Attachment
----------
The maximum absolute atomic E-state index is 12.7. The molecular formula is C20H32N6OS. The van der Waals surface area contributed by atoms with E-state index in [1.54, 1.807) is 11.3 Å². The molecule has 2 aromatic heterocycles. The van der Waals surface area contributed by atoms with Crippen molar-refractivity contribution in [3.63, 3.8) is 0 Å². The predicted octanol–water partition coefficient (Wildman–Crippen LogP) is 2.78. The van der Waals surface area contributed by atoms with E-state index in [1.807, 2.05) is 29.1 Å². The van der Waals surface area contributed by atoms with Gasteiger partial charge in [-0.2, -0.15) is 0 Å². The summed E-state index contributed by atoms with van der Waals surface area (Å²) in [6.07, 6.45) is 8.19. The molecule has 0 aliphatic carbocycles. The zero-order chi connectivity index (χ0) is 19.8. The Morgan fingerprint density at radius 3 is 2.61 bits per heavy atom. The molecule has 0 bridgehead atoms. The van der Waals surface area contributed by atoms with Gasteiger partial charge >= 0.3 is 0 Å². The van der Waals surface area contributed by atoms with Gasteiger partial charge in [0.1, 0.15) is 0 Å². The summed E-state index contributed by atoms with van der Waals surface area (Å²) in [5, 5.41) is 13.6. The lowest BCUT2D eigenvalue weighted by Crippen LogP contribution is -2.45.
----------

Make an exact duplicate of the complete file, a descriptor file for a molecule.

The maximum absolute atomic E-state index is 12.7. The molecular formula is C20H32N6OS. The van der Waals surface area contributed by atoms with E-state index in [1.54, 1.807) is 11.3 Å². The molecule has 2 aromatic heterocycles. The van der Waals surface area contributed by atoms with Crippen molar-refractivity contribution in [3.63, 3.8) is 0 Å². The predicted octanol–water partition coefficient (Wildman–Crippen LogP) is 2.78. The van der Waals surface area contributed by atoms with E-state index in [1.807, 2.05) is 29.1 Å². The van der Waals surface area contributed by atoms with Gasteiger partial charge in [-0.2, -0.15) is 0 Å². The summed E-state index contributed by atoms with van der Waals surface area (Å²) in [6.07, 6.45) is 8.19. The molecule has 0 aliphatic carbocycles. The zero-order chi connectivity index (χ0) is 19.8. The Morgan fingerprint density at radius 3 is 2.61 bits per heavy atom. The molecule has 0 bridgehead atoms. The van der Waals surface area contributed by atoms with Gasteiger partial charge >= 0.3 is 0 Å². The van der Waals surface area contributed by atoms with Gasteiger partial charge in [0.1, 0.15) is 0 Å². The summed E-state index contributed by atoms with van der Waals surface area (Å²) in [5, 5.41) is 13.6. The lowest BCUT2D eigenvalue weighted by Crippen LogP contribution is -2.45.